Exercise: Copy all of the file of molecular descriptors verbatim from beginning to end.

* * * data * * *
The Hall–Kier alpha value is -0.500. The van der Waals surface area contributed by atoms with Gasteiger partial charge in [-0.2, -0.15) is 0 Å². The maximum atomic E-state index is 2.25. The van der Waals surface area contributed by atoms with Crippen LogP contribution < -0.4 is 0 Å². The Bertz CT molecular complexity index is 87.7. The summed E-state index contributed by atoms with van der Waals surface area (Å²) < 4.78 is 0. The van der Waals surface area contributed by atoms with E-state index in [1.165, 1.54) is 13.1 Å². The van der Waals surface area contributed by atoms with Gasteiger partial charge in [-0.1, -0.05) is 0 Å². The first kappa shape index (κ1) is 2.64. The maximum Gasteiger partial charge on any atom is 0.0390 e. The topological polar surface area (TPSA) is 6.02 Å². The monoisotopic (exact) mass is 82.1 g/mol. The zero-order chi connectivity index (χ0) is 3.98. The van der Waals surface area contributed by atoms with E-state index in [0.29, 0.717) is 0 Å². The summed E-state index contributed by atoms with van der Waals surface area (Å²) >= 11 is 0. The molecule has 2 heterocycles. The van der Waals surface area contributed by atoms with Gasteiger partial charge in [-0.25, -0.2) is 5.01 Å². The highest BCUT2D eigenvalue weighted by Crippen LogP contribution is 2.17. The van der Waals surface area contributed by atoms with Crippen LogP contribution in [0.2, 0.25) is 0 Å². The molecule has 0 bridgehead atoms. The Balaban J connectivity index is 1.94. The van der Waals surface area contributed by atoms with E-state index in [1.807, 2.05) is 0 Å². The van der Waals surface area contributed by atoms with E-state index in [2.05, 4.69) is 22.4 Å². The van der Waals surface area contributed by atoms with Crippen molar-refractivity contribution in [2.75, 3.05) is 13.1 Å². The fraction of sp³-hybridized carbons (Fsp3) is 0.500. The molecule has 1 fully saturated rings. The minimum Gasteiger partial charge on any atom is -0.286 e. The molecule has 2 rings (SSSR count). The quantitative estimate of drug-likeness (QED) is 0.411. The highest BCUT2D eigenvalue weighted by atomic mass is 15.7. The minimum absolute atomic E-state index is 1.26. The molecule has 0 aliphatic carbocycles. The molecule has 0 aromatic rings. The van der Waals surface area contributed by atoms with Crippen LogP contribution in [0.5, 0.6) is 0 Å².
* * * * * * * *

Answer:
The Hall–Kier alpha value is -0.500. The van der Waals surface area contributed by atoms with Gasteiger partial charge in [-0.2, -0.15) is 0 Å². The maximum atomic E-state index is 2.25. The van der Waals surface area contributed by atoms with Crippen LogP contribution < -0.4 is 0 Å². The Bertz CT molecular complexity index is 87.7. The summed E-state index contributed by atoms with van der Waals surface area (Å²) < 4.78 is 0. The van der Waals surface area contributed by atoms with E-state index in [1.165, 1.54) is 13.1 Å². The van der Waals surface area contributed by atoms with Gasteiger partial charge in [-0.1, -0.05) is 0 Å². The first kappa shape index (κ1) is 2.64. The maximum Gasteiger partial charge on any atom is 0.0390 e. The topological polar surface area (TPSA) is 6.02 Å². The monoisotopic (exact) mass is 82.1 g/mol. The zero-order chi connectivity index (χ0) is 3.98. The van der Waals surface area contributed by atoms with E-state index in [0.29, 0.717) is 0 Å². The summed E-state index contributed by atoms with van der Waals surface area (Å²) >= 11 is 0. The molecule has 2 heterocycles. The van der Waals surface area contributed by atoms with Gasteiger partial charge in [-0.25, -0.2) is 5.01 Å². The highest BCUT2D eigenvalue weighted by Crippen LogP contribution is 2.17. The van der Waals surface area contributed by atoms with Crippen LogP contribution in [0.2, 0.25) is 0 Å². The molecule has 0 bridgehead atoms. The Balaban J connectivity index is 1.94. The van der Waals surface area contributed by atoms with E-state index in [1.807, 2.05) is 0 Å². The van der Waals surface area contributed by atoms with E-state index in [2.05, 4.69) is 22.4 Å². The van der Waals surface area contributed by atoms with Crippen molar-refractivity contribution in [2.75, 3.05) is 13.1 Å². The fraction of sp³-hybridized carbons (Fsp3) is 0.500. The molecule has 1 fully saturated rings. The minimum Gasteiger partial charge on any atom is -0.286 e. The molecule has 2 rings (SSSR count). The quantitative estimate of drug-likeness (QED) is 0.411. The highest BCUT2D eigenvalue weighted by atomic mass is 15.7. The minimum absolute atomic E-state index is 1.26. The molecule has 0 aliphatic carbocycles. The molecule has 0 aromatic rings. The van der Waals surface area contributed by atoms with Crippen LogP contribution in [0.5, 0.6) is 0 Å².